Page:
CNC Progress

This week, I was able to start my CNC machine project.  It’s slow going as I’ve never had to assemble anything this complex and so I’m taking my time.  I could have opted for the pre-built version but reading up on the kit a bit more, several users noted that it was good to build it yourself so that if things go wrong in the future, you’ll have an idea of what the problem might be.  I’m not sure if that will really work for me but the building process itself is pretty cool.

cncparts

So here we have all the kit pieces laid out on my new workbench I made a couple of weeks back.  The large device at the back of the table is my photo enlarger, which was the real purpose of this room- to build up my darkroom again, but I found that I broke a key piece of the enlarger so I have to source out a replacement.  In the meantime, the room will also serve as my pimping workroom, or “The Lab,” as I call it.

cncvwheels

The kids were away so I actually moved everything upstairs and worked at the kitchen table, catching up on the latest Walking Dead episodes from the mid-season break. The picture above are “V-wheels” that were a bitch to press together (my thumb is still sore).  Eventually, I opted for two sets of pliers to get those bearings in the plastic wheels.

cncguides

Next I put the V-wheels in the Y-axis plates. These plates will hold the main board “table” of the machine.

cncrails

And they attach on these rails that connect the front and back of the base of the machine.

cncbottom2

The base then attaches to the Y-axis plates and also gain some T-nuts and another guide plate.

cncbottom1

And here we are.  This is about one-third through the assembly instructions.  Next is assembling the X-axis and Z-axis components and putting the motors and belts on.  Then finally is the final assembly.  After that comes the electronics and setting up the software and everything else.

In gaming news, I stumbled on this interesting little preview:

image from BGG, from the game publisher

image from BGG, from the game publisher

This is Gang Rush Breakout from CMON and Ankama. Those of you that have followed me for awhile might notice the game looks similar to a classic game that I’ve been nuts on pimping: Thunder Road.  While this game (from the brief publisher descriptions) doesn’t seem like it has a lot in common with Thunder Road mechanically, it does have a pretty cool look to it and I’m looking forward to hearing more about this game.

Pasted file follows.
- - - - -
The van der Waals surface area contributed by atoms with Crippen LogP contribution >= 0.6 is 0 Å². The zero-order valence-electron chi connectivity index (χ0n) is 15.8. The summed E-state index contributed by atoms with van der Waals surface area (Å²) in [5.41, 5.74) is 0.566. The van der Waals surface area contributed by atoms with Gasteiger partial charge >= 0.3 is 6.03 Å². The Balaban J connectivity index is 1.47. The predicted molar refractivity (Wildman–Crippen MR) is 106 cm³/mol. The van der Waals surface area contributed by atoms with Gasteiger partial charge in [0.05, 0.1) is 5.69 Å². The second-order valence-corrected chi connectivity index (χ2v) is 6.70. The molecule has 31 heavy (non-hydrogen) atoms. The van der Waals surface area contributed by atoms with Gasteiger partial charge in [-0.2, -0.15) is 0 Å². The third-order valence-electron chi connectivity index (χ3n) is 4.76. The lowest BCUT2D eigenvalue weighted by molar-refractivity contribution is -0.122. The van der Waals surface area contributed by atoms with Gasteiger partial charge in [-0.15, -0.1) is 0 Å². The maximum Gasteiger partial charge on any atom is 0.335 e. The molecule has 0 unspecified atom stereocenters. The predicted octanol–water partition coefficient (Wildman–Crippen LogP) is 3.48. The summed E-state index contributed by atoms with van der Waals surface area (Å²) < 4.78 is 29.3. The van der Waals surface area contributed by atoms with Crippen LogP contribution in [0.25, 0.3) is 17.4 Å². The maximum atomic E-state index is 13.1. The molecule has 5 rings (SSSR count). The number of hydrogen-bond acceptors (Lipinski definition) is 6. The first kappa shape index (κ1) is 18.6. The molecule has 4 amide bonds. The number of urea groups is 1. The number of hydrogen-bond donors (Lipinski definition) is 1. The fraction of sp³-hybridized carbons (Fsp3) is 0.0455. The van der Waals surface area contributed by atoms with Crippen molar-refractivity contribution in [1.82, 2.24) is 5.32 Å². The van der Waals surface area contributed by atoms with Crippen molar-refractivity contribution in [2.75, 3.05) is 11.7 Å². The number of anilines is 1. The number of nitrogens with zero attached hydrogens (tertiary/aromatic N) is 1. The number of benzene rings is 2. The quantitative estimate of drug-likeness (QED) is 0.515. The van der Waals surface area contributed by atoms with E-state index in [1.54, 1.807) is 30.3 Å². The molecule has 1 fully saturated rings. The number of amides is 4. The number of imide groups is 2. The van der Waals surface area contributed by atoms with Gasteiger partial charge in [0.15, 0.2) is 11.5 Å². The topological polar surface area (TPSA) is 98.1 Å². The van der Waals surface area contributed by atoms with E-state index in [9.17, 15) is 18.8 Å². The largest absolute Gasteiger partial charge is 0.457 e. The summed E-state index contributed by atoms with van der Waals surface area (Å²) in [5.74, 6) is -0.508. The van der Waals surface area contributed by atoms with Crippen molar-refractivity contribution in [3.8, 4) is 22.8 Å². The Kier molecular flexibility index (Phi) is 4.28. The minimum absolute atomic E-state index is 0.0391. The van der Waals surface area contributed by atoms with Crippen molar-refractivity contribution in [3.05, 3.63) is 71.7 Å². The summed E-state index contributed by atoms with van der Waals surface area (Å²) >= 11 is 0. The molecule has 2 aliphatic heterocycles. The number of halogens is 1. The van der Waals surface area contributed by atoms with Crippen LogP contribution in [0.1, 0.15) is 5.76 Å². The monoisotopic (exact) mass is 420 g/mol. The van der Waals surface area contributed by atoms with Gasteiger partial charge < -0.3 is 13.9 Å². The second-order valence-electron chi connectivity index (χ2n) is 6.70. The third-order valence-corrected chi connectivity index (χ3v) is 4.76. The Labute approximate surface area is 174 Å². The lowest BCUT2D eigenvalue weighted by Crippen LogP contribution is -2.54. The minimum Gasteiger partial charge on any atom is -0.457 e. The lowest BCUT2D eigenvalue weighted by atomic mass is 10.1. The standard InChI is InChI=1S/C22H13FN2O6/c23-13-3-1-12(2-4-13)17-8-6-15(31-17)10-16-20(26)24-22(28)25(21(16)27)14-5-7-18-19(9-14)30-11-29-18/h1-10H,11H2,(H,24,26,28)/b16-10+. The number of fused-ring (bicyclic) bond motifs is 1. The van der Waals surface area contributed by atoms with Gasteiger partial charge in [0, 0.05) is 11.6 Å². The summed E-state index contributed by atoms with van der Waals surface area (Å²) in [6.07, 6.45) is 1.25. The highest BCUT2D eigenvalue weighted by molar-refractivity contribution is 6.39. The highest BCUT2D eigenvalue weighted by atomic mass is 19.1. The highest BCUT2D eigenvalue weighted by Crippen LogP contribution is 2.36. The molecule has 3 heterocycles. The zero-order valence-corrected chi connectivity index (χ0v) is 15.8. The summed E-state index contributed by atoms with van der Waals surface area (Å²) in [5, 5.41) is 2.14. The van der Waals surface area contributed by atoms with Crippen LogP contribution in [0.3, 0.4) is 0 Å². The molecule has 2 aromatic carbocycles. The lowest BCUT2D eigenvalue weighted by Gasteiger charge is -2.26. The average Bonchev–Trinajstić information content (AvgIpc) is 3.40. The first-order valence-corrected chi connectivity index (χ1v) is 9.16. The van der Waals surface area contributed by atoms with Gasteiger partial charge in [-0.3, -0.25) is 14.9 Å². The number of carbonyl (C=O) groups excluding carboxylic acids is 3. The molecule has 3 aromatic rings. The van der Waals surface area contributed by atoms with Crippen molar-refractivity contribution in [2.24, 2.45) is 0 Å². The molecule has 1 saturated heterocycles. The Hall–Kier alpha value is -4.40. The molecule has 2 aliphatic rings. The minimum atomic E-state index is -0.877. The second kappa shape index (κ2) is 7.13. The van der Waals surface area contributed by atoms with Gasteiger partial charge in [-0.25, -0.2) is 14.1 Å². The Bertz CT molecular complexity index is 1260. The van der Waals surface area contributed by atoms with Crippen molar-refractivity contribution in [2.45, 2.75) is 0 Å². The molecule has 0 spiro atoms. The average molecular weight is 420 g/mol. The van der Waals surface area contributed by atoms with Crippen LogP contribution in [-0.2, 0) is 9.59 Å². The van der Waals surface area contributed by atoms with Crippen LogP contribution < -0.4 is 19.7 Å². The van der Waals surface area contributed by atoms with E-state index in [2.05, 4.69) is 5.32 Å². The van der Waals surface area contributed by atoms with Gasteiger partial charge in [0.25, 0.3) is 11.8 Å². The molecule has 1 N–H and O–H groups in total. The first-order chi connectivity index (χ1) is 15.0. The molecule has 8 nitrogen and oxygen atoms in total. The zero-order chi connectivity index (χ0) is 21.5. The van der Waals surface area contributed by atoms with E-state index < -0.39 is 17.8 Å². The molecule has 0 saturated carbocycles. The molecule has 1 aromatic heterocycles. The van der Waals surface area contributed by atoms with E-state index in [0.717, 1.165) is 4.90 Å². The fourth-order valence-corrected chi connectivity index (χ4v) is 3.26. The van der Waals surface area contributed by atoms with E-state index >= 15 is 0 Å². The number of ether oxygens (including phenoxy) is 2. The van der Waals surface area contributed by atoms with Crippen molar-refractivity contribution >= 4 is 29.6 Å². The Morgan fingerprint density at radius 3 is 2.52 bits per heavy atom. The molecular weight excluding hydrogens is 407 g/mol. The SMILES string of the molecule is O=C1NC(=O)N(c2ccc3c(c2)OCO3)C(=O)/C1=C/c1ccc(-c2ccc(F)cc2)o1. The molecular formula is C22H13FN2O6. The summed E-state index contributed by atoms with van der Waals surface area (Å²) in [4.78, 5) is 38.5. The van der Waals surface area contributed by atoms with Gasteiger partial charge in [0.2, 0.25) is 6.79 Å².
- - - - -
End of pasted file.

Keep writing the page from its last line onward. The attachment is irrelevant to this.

It is due to release in April, shockingly without a Kickstarter but since Ankama seems to be driving the publishing aspect of the game, maybe that is just the way they do things.  Ankama is responsible for Krosmaster Arena, which also avoided using Kickstarter.  I’ll likely wait to play this at Gen Con before I really commit to picking it up but I have some high hopes for it.

Speaking of Gen Con, I got the notice that they are opening up the event applications in a few weeks so I better get on this.  Last year I missed the early deadline and my events didn’t make it into the general admission until after the main event signup date.  I’m going to make sure my events get in on time this year to see if that helps the attendance any.

I’m planning on running my Loopin’ Chewie Tournament again as it was a lot of fun and though there weren’t many in attendance, they all seemed to have a good time.  I will likely run one more event as well but I’m not sure which it will be.  I could do Thunder Road again or I’ve been thinking about running a PitchCar variant of mine.  I’m also stupidly into Mantic’s Walking Dead: All Out War and had a blast running a custom event at CabinCon so might try something like that.  Decisions, decisions.  Only have a few weeks to figure it out. Maybe I’ll flip a coin.

Welcome to 2017!

I hope your 2016 went well.  I’m pretty happy with how it went on the gaming front this year and so this will be one of those obligatory “review” posts.  This was a “do or die” year for this blog as I had to decide if I wanted to pursue this passion or give it up due to lack of time and commitment.  As you can tell, I chose to keep it going and I’m really glad I did.  I’ve had the chance to meet some great people and the research that goes into each post is really showing me that pimping games has really come into its own in this hobby.

In 2016, I showed off some of my favorite pimped games like my Thunder Road Advanced and the Rum and Bones “travel” set, the latter of which was featured in a CMON facebook post earlier in the year.  I also finally posted my Assault on Hoth set, which has been a work in progress over the last few years (thanks to Rogue One for galvanizing me to finish up).

I also did a lot of work on Pretzel Games’ Flick ’em Up!, messing with mustaches, slow motion video, and an Adrenaline/Flick ’em Up! crossover variant.  The video was especially fun to shoot and edit as it was something I haven’t done since college.  It was even popular enough to make BoardGameGeek’s “The Geek Weekly” in both their regular weekly installment and their year end wrap-up.

Ok, enough about the past. I’m really excited for 2017 as I have a lot of ideas rattling around that I want to get going and post about.  Some of them are completing languishing projects, like a globe-using game of Risk, while others are brand new that I’ve been hoping to start for a while now.

Christmas was great this year and the family got together to get me a very fun pimping toy, a low-end CNC milling machine:

I’m really excited about this machine and so you can definitely expect posts on this adventure (or possibly mis-adventure) over the next month or so.

I’ve enjoyed keeping my posts to about once a week but I plan to try to post more in 2017 and I may try out an ongoing series as well.  In case you missed it, Pimp My Board game is also on Facebook  and as a secondary blog feed on BoardGameGeek as well.

Thank you all for reading and commenting over the last year.  It’s always encouraging and I’m really excited bring you even more in the coming year.

10 monkeys with 2 and a side of bourbon

Cheers!